Sky Power Blog Post #5 – Ground Hog Day


For various reasons that I’ll touch on below, Ground Hog Day
is my favorite “holiday” of the year.  As I write and post this on
that special date of 2/2 in the Pacific time zone, it has already
ended in half the world’s time zones — but is still raging across
the other half of the planet!  And even after midnight strikes on
this western edge of North America, Ground Hog Day will still
be going on for several more hours in time zones west of here,
across the eastern Pacific and on out to the International Date
Line!  … Of course, Ground Hog Day is a “thing” only in the U.S.,
but for me, it lasts for the full 48 hours that any particular date
does when considering its duration in all 24 of the world’s time
zones!  In fact, given that it’ll still be happening even after it’s
gone here on the U.S. west coast, that makes it just a bit akin
to the odd phenomenon that Bill Murray’s character kept on
experiencing in the fun movie:  Even after it’s over (here), it’s
still Ground Hog Day (elsewhere)!   … (I realize that’s not the
same thing — but it’s still related, by a whimsical whiff!)

Over recent decades, at various levels in diverse settings, I’ve
taught physics & math, astronomy, and meteorology / climate.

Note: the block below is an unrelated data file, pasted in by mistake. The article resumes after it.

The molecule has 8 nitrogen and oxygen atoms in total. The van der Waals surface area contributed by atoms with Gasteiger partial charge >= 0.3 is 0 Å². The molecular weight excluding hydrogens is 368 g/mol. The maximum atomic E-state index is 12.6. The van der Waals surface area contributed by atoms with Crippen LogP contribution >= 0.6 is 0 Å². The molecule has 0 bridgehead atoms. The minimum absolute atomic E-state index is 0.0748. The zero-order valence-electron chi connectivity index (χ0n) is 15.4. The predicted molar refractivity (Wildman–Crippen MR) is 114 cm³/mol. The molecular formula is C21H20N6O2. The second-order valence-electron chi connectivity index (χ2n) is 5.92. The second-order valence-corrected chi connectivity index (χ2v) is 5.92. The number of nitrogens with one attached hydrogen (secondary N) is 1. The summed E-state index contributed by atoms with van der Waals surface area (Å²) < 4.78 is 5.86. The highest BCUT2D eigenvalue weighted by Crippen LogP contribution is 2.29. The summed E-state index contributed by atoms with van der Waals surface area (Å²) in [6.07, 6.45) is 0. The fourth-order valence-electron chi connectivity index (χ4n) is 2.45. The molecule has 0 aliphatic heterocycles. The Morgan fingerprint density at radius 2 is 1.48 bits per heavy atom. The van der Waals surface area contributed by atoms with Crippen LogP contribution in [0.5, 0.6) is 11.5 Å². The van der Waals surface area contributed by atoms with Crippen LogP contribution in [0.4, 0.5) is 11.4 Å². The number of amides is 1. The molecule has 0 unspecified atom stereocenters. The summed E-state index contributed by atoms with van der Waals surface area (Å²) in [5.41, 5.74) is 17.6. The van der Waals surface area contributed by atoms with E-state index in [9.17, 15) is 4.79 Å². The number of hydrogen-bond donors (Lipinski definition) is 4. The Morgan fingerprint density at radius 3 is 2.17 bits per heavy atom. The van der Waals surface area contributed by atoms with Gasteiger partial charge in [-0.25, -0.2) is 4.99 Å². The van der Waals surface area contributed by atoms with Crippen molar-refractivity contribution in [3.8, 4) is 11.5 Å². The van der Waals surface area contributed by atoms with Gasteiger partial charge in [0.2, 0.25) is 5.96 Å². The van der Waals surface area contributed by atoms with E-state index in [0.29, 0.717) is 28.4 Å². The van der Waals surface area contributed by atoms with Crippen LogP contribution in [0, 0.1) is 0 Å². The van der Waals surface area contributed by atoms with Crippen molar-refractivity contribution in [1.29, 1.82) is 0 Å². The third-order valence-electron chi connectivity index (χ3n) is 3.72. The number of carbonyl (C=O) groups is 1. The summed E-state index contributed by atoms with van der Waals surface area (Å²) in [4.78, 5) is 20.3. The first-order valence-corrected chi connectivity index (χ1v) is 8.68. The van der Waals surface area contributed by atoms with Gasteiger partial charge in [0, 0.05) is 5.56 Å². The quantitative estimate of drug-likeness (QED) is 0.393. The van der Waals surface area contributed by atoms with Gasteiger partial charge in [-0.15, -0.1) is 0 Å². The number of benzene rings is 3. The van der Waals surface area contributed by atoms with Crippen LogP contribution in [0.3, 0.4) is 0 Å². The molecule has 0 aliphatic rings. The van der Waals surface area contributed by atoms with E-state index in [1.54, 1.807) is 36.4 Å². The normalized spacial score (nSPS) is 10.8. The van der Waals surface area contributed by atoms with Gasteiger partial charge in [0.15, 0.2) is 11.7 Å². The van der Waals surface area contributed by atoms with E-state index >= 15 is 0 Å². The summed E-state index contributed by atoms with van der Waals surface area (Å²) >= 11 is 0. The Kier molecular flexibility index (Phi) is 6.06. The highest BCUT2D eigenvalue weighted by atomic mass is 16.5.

So, hey, here’s a day where we celebrate issues of light and
shadows, and weather & the sky!  (and a wee bit of biology!)
But sometime I want to see the actual “data”:  I want a photo
of the actual shadow (or lack thereof) of that ground hog!  I’m
concerned that, with all the press cameras and artificial lights
crowding around poor P. P., any shadow he observes will be
just from the damned media claptrap — not from any natural
sunlight (or instead flat light in case of a cloudy sky)!

Ground Hog Day actually falls on one of four “cross-quarter
days” of the year — roughly mid-way between a solstice and
an equinox.  (Others are Halloween and May Day.)  That
appellation makes sense if you consider, say, a clock face
divided into four quarters by the “plus” sign formed by the
horizontal line connecting the 9 and the 3 (representing the
two months when the equinoxes occur), and the vertical line
connecting 12 and 6 (for the solstice months).  So now, if we
overlay a big “X” pattern (with the same center as the “plus”,
thus forming a big asterisk “star” or 8-legged “octopus”) with
its two diagonals crossing those four quarters of the clock or
pie, we get four more points around the circular rim of our
clock:  at 1:30 (for Ground Hog Day!), 4:30, 7:30, and 10:30
(which clock time happens to be just one off from 10/31, the
corresponding calendar date!).

 … Well, speaking of time, the moment has arrived for me
to wrap this up and fire it off to whatever mindspaces it may
reach!  ( One parting shot:  An “asterisk”, as mentioned here
above, is a symbol sometimes called a “star“.  So, might it
be that “astronomy” is related to that?  + Look sometime at
an “aster” flower, too.  rays !  *** )

HAPPY GROUND HOG DAY … (or whatever’s left of it) …..

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